When Galen Weston took over the management of  Loblaw Companies Limited in 2007 many people wondered whether a younger person could put an innovative spin on an old established business-groceries. Weston refreshed the brand and emphasized corporate social responsibility and the environment bringing the grocery giant and affiliated stores including Superstore, T & T, Shoppers Drug mart,  No Frills, Joe Fresh and Super Valu into the 21st century.
As reported in the Vancouver Sun  the Loblaws brand is now taking another major shift by closing 22 stores and introducing home delivery to its markets. Calling the home delivery “new ways to make shopping easier” CEO Galen G. Weston is ramping up this service at the same time that Amazon has acquired thirteen Canadian locations through Whole Foods, suggesting that home grocery delivery could become commonplace as these two grocery giants jockey for market share.  Loblaws is  “partnering with California-based Instacart to deliver food and other pantry staples from Loblaws, Real Canadian Superstore, and T&T locations to customers in Toronto starting Dec. 6 and Vancouver starting in January.”
Grocery delivery has been rare in Canada, with limited locations offering the service. Locally Stongs on the west side provides grocery delivery, as well as Save-on-Foods.  Last March Walmart stated that it would offer limited delivery to some areas of  Toronto, while many grocers have focussed on online orders with in-store pick-up. Home delivery of groceries will eliminate one more reason to own a car, and could change how groceries are marketed, sold and delivered across Canada.
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Comments

  1. The interesting / unfortunate aspect of using a third party service provider (Instacart) for the home delivery is that the on-line prices through Instacart will not be the same as either Loblaws in-store prices or its in-house Click and Collect prices, plus there’s also a delivery fee and a 7.5% service fee. Apparently, Instacart will have its own promotions.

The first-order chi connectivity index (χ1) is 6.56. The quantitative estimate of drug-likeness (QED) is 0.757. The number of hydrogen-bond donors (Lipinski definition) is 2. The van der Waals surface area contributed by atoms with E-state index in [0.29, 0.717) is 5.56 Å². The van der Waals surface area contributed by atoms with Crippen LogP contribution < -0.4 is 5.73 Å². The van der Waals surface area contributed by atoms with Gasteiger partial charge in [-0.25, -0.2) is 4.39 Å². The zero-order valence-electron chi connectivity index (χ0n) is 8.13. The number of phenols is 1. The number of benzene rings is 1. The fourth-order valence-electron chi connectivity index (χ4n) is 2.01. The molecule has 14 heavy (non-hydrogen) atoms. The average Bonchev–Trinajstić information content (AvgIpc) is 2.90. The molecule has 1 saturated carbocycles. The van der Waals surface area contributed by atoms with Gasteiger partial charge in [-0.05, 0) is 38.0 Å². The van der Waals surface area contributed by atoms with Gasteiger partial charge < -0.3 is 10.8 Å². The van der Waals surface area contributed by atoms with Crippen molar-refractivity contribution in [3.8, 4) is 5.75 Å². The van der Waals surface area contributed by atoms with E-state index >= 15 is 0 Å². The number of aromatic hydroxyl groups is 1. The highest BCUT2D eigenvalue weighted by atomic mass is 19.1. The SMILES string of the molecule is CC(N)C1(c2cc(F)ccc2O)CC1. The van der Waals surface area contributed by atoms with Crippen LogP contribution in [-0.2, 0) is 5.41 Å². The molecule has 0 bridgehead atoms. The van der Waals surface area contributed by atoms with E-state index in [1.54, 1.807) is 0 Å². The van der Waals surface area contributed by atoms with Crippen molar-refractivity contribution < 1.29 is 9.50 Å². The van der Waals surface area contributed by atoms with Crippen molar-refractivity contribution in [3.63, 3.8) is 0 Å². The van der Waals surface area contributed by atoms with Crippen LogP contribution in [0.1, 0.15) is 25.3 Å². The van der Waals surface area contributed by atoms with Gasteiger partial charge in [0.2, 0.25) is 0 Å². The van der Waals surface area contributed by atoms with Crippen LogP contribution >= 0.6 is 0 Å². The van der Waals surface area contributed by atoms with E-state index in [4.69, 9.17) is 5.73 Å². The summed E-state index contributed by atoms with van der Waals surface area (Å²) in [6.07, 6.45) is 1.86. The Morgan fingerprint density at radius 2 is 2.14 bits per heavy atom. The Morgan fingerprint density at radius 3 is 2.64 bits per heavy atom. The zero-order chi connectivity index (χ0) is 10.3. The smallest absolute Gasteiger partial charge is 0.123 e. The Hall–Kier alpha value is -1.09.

The Instacart delivery fees will range from a low of $3.99 (Canadian) depending on the size of the order and deliver time, to as high as $9.99 for one-hour shipments of an order of less than $35. And there will be an added service fee of 7.5 per cent of the value of the order. Home-delivered grocery prices will be higher than Loblaw’s regular prices.

    https://www.theglobeandmail.com/report-on-business/loblaw-third-quarter-profit-more-than-doubles/article36984321/
    The other problem is that Instacart purchases will not earn or redeem PC points (and like all on-line purchases, you cannot use coupons) – but I suppose home delivery is a premium service and its target customer is not too concerned about price.

  2. Those of us of a certain age remember grocery deliveries, most famously from Woodward’s. Its partnership with Union Steamships (foot of Carrall) provisioned individual customers and logging camps up the coast for decades. Vancouverites would do their shopping in the Woodward’s basement, say “deliver it,” then go off and enjoy the rest of the day downtown. A hundred years ago, many many Vancouver grocers and bakers did home delivery too, using the ubiquitous telephone to take orders. Then, it was because housewives had no means to lug their groceries through the muddy streets; now, it’s because of … convenience? Because people are too busy writing long responses to Price Tags posts?

  3. “Home delivery of groceries will eliminate one more reason to own a car,”……..and another good reason to build Bicycle City where artisanal opportunities abound………….watch for fleets of Tesla Delivery Trucks………….all part of a revolution enabled by Microsoft and communications via the internet including this message. Expect transformations in land uses, old malls transforming into Bicycle Cities with layers of internet enabled transportation opportunities. All good for the environment!
    See https://pricetags.wordpress.com/2017/11/06/welcome-to-bicycle-city-an-essay-by-jeff-olson/

  4. I live in Bellevue (Seattle) and have been using Amazon Fresh grocery delivery for years now. At first, I was resistant to pay the fees, but now I pay the $12.95 USD monthly fee without flinching. My wife and I use the service 3-4 times a month and like the convenience of having groceries at the door when we get up in the morning. I’m surprised this hasn’t taken off in Vancouver.

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